Posted by Dr. ARUDOU, Debito on February 2nd, 2008
Hi Blog. An excellent roundup of what’s been covered on Debito.org for quite some time–the emerging underclass of NJ children without an education guaranteed them in Japan. Here are the problems in nutshell. Debito
POINT OF VIEW/ Nobuyuki Sato: Schools for foreign children deserve support
01/28/2008 The Asahi Shinbun
Courtesy of Steve Silver
More than 2.08 million foreigners now live in Japan. With the rise in international marriages between Japanese and non-Japanese, the number of children who have dual nationality is also increasing. Of them, tens of thousands attend schools for foreigners.
Currently, there are about 100 schools for North and South Korean and Chinese children. In recent years, a growing number of people from South America and elsewhere have settled in Japan.
Schools to accommodate children of such “newcomers” are also increasing. There are 94 Brazilian schools and also schools for children from Peru, India, the Philippines and other countries. The total number of schools for newcomers exceeds 100.
Chinese schools in Japan have a history of more than 100 years, while ethnic Koreans from North and South Korea established schools for their children after World War II to teach them the language and cultures of their motherland. Thus, schools for foreigners in Japan have various backgrounds.
Schools for newcomers are concentrated in the Tokai and northern Kanto regions, home to many Brazilians and Peruvians who work as dispatch employees at automakers and other factories.
A Brazilian school in Ibaraki Prefecture celebrated its 10th anniversary last year. It started out as an unauthorized day-care center for children whose parents work at factories from early morning until late at night. As the children grew, the center set up elementary and junior high school classes.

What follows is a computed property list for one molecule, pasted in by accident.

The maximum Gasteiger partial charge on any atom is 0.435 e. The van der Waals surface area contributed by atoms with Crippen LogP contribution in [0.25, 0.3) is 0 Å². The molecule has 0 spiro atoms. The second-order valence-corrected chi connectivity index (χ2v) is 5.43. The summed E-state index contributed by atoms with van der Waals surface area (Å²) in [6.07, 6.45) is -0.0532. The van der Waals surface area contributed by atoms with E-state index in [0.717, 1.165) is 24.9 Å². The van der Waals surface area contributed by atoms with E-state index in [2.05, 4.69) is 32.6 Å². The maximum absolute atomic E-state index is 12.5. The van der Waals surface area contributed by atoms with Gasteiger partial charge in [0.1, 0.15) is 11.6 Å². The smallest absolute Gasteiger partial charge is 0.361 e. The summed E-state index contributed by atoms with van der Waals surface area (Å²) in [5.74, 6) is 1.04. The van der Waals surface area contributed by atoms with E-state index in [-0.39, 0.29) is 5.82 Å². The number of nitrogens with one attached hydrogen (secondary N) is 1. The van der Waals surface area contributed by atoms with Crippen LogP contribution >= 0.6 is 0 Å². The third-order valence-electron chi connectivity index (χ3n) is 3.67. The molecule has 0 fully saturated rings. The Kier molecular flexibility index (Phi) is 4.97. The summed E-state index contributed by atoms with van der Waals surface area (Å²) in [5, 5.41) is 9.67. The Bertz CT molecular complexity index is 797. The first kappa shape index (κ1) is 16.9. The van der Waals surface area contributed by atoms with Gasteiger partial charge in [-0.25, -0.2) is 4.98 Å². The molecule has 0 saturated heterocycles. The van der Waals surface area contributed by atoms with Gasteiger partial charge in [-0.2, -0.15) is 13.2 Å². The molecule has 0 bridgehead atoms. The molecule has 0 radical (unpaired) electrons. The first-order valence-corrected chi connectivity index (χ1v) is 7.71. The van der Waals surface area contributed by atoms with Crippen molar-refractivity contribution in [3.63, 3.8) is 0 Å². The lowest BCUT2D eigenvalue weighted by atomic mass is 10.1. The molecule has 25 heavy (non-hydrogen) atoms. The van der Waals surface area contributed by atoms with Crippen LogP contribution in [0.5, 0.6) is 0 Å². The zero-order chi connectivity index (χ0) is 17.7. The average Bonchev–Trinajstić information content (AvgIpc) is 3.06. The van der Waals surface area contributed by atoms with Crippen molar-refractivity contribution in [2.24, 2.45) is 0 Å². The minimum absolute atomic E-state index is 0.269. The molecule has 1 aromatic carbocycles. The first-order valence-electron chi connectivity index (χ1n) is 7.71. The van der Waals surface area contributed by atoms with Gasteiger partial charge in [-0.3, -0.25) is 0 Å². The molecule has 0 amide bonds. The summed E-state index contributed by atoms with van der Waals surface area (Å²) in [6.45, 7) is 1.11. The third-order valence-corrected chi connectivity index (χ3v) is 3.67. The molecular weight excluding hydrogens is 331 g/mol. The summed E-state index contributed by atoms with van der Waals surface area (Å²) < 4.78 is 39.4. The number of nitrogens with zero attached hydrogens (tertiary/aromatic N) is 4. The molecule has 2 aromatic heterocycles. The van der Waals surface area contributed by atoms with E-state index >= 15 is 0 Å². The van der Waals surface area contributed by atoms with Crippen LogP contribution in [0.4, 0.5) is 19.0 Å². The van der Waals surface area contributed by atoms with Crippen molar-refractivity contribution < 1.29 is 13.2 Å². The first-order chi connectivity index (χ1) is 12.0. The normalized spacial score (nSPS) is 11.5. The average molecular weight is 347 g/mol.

The government does not recognize schools for foreigners as regular schools that provide general education. Therefore, they do not receive any government subsidies. Most of the schools are supported by donations from fellow countrymen.
While donations to European and American schools are now tax-exempt, the same rule does not apply to North and South Korean and Chinese schools, which are also categorized as kakushu gakko (miscellaneous schools).
Since most schools of newcomers are not even recognized as kakushu gakko but are treated as “private juku,” they are not even eligible for subsidies from local governments.
Some local governments have eased authorization standards for kakushu gakko. But in Gunma, Saitama and other prefectures that apply strict standards for authorization, it is difficult for most schools for newcomers to meet the requirements. Many of them rent small factories that went out of business and split them into six to nine classrooms to give lessons. Such schools do not even have gymnasiums or schoolyards.
Japanese children are guaranteed free compulsory education at public elementary and junior high schools. Accredited private schools also receive generous government subsidies. However, when parents of foreign nationality enroll their children at foreign schools because they want them to learn the languages and cultures of their homelands, they are not eligible for public support measures.
Moreover, at schools not authorized as kakushu gakko, consumption tax is imposed on tuition. Since students are not eligible for a student commuter pass, parents are required to bear a heavier financial burden than their counterparts at Japanese schools.
Although there are more than 200 foreign schools in Japan, few public subsidies apply to them. Most of the schools rely on the self-help efforts of foreign communities alone and are excluded from the realm of public education.
I believe there are few countries in the world like Japan where foreign schools are at a disadvantage compared with regular schools.
As Japan is about to become a “multinational, multiracial and multicultural” society, it is time we break away from “national education” and switch to “multiracial and multicultural symbiotic education.”
For that, we must establish guidelines for education that embrace multiracial and multicultural values and immediately implement systematic support, such as legislation to promote measures for schools for foreigners.
Doing so also meets Japan’s obligation under the international conventions on human rights including the U.N. Convention on the Rights of the Child.
It is also the duty of adults for children of the 21st century.
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The author heads the research-action institute for Koreans in Japan. (IHT/Asahi: January 28,2008)